cassowary

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cassowary

(kăs`əwâr'ē), common name for a flightless, swift-running, pugnacious forest bird of Australia and the Malay Archipelago, smaller than the ostrichostrich,
common name for a large flightless bird (Struthio camelus) of Africa and parts of SW Asia, allied to the rhea, the emu and the extinct moa. It is the largest of living birds; some males reach a height of 8 ft (244 cm) and weigh from 200 to 300 lb (90–135
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 and emuemu
or emeu
, common name for a large, flightless bird of Australia, related to the cassowary and the ostrich. There is only one living species, Dromaius novaehollandiae. It is 5 to 6 ft (150–180 cm) tall and a very swift runner.
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. The plumage is dark and glossy and the head and neck unfeathered, wattled, and brilliantly colored, with variations in the coloring in different species. The head bears a horny crest. The female is larger than the male, though both sexes are similar in color. They are monogamous and nest in shallow nests of leaves on the ground in forests. Only the male incubates the female's three to six dark-green eggs. Cassowaries are primarily nocturnal. Their diet consists mainly of fruits and berries, although some eat insects and small animals. Cassowaries are notoriously vicious and have attacked and killed men with their sharp, spikelike toenails. They are fast runners, attaining speeds up to 30 mi (48 km) per hr. Cassowaries are classified in the phylum ChordataChordata
, phylum of animals having a notochord, or dorsal stiffening rod, as the chief internal skeletal support at some stage of their development. Most chordates are vertebrates (animals with backbones), but the phylum also includes some small marine invertebrate animals.
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, subphylum Vertebrata, class Aves, order Struthioniformes, family Casuariidae.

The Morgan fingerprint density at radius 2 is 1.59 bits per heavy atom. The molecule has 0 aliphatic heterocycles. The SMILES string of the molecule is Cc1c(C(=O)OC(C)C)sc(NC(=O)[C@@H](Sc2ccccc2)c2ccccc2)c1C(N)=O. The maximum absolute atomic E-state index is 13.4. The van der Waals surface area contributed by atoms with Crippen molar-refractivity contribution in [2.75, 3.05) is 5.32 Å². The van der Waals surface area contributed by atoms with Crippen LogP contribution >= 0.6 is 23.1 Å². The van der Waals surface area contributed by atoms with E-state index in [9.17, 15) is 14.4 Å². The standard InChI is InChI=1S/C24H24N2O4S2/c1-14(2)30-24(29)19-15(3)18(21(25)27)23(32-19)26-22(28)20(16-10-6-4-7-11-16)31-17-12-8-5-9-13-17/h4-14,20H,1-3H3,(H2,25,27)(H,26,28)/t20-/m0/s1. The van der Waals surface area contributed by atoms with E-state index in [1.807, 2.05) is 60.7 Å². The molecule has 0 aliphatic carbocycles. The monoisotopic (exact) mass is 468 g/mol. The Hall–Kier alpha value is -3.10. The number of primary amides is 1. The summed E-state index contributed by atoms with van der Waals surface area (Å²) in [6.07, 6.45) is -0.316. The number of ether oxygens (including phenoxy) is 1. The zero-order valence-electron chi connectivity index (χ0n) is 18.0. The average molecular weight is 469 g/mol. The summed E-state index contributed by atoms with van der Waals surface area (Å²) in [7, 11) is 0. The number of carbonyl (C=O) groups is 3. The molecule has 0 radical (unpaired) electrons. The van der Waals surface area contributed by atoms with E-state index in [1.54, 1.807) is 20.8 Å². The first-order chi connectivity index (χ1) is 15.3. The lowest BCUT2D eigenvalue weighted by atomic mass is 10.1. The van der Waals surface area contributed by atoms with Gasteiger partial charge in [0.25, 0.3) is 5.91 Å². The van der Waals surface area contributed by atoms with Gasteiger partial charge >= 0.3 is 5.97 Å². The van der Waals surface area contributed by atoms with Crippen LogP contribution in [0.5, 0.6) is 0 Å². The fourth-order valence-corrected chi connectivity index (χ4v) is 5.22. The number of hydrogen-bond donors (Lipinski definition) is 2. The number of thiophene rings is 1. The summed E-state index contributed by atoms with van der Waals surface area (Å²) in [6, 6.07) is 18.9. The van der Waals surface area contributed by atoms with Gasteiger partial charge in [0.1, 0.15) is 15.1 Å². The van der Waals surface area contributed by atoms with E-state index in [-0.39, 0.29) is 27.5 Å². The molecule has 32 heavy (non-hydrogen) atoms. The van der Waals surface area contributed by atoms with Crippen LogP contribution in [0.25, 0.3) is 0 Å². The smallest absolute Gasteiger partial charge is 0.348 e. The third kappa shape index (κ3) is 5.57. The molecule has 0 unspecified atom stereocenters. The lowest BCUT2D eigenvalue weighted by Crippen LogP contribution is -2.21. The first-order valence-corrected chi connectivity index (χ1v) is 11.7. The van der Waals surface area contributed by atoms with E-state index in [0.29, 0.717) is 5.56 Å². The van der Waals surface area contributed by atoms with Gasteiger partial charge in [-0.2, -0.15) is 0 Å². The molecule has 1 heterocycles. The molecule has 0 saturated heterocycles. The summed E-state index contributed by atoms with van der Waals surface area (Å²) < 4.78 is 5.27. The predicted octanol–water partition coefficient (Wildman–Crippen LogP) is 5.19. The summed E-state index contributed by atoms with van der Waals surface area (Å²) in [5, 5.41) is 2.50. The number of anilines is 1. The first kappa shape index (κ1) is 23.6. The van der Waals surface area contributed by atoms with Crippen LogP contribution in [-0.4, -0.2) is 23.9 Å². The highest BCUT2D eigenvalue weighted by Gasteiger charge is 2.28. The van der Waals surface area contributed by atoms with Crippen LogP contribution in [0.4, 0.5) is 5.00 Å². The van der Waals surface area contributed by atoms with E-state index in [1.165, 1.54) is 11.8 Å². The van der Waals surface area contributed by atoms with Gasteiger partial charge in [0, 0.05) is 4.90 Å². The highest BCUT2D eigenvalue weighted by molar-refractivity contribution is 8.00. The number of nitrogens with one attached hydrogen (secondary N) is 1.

cassowary

[′kas·ə‚wer·ē]
(vertebrate zoology)
Any of three species of large, heavy, flightless birds composing the family Casuariidae in the order Casuariiformes.

cassowary

any large flightless bird of the genus Casuarius, inhabiting forests in NE Australia, New Guinea, and adjacent islands, having a horny head crest, black plumage, and brightly coloured neck and wattles: order Casuariiformes (see ratite)
References in periodicals archive ?
When pressed on why cassowaries feature so much in these stories, some would elaborate that there is too little meat on a cassowary for all to receive a share, with some adding that it is usually larger clans that break up for whatever reason, meaning that there are more men to feed.
The Anganen mainly procure cassowaries through trade with those to their south such as the lowland Foi of Lake Kutubu.
While the Anganen feed cassowaries food potentially fit for human consumption, this lacks the sense of sharing typical of that between humans and pigs and dogs.
I stress older cassowaries because, as Healey (1985:156) notes for the Maring, it is possible to imprint young chicks on their human carers, almost excessively so in comparison with pigs.
Where live cassowaries feature most in exchange histories is in warfare compensation, the living bird substituting for the death of that which it symbolises, the warrior.
In many respects wildmen may be likened to those who engage in rawa who effectively mirror the cassowaries potential of going from tame to wild, albeit in a culturally prescribed manner.
Lederman (1985:183-4) discusses the competitive exchange of temol, and notes in one event, victory went to those who killed six cassowaries while their opponents preferred to give the birds away live to exchange partners.
It took a number of weeks for the two men to amass cassowaries and pigs in a quantity they felt confident was sufficient for victory.
The animals' throats were cut, and they may have been disembowelled, but the entrails were not cleaned, nor were the bristles of pigs singed off or the cassowaries plucked.
In other contexts the Anganen waste very little of cassowaries or pigs.
We will continue to put measures in place targeted to achieve the best possible results for the protection of cassowaries.
The most notable of these is the competitive slaughter of cassowaries and pigs in rawa.